One of the labs found with safety and equipment problems was a Chinese-French collaboration built in Wuhan in 2018 and considered a Biosafety Level 4 (BSL-4) facility for having the highest level of safety and being capable of dealing with the most dangerous and infectious pathogens, according to the records obtained from an ongoing oversight investigation by the Senate Committee on Health, Education, Labor and Pensions.

The Wuhan lab, which was operated by the Wuhan Institute of Virology, was built using French designs, but Chinese officials later "shut out" their French counterparts and replaced some of the lab's more expensive safety features with locally made equipment that had never been tested for BSL-4 qualification, according to documents reviewed by The Post.

Less than 18 months after the Wuhan lab opened, its managers issued short-notice bids and patent applications to repair its door seals, the air filtration system, and monitoring devices designed to alert scientists of possible leaks.

An inspection report for another research facility, a BSL-3 lab operated by Wuhan University, described its conditions as "crowded and chaotic" with "chemical waste and household waste mixed." The report was obtained by DRASTIC, a group of data analysts and amateur sleuths who mine open-source Chinese documents for information about COVID-19.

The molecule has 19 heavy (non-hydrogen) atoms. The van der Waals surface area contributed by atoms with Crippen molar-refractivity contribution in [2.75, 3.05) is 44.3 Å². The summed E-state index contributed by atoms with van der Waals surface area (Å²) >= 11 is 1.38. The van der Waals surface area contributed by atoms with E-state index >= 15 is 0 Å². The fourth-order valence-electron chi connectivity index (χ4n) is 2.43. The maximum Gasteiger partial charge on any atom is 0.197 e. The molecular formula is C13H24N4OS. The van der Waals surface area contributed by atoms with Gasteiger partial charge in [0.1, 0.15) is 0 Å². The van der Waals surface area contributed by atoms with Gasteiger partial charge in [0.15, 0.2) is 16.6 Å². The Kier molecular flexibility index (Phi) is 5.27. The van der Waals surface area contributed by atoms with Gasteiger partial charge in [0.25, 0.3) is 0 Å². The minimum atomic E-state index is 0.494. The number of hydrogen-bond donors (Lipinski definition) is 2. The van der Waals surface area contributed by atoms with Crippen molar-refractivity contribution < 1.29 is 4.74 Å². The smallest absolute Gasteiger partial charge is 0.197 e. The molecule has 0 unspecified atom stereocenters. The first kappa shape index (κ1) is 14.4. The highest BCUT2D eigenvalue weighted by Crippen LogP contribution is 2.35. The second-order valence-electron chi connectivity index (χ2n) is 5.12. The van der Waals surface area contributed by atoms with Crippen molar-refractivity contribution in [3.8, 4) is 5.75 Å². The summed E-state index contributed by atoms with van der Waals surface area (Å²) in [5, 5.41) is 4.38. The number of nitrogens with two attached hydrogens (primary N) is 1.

In 2019, Chinese officials publicly admitted that the country's research labs are unprepared to mitigate possible leaks.

Gao Hucheng, a senior member of China's National People's Congress, wrote in a report to his fellow legislators that the "biosecurity situation in our country is grim."

Yuan Zhiming, a deputy director of the Wuhan Institute of Virology, wrote in the Journal of Biosafety and Biosecurity in the same year that numerous high-level labs "have insufficient operational funds for routine, but vital, processes."

Yuan added that most Chinese labs operate without "specialized biosafety managers and engineers," making identifying and mitigating potential safety hazards difficult.

Alina Chan, a molecular biologist at the MIT-Harvard University Broad Institute, said the Chinese government is afraid that their image of being "all-knowing and all-powerful" might be questioned if they admit mistakes.

"And people on the ground are afraid of admitting mistakes because it could have very dire consequences for them," added Chan, a co-author of "Viral," a book exploring the origins of the COVID-19 pandemic.

Aerial view of the P4 laboratory (centre L) on the campus of the Wuhan Institute of Virology in Wuhan in China's central Hubei province in May 2020. Opened in 2018, the P4 lab conducts research on the world's most dangerous diseases and has been accused b
Aerial view of the P4 laboratory (centre L) on the campus of the Wuhan Institute of Virology in Wuhan in China's central Hubei province in May 2020. Opened in 2018, the P4 lab conducts research on the world's most dangerous diseases and has been accused by some top US officials of being the source of the COVID-19 coronavirus pandemic. AFP / Hector RETAMAL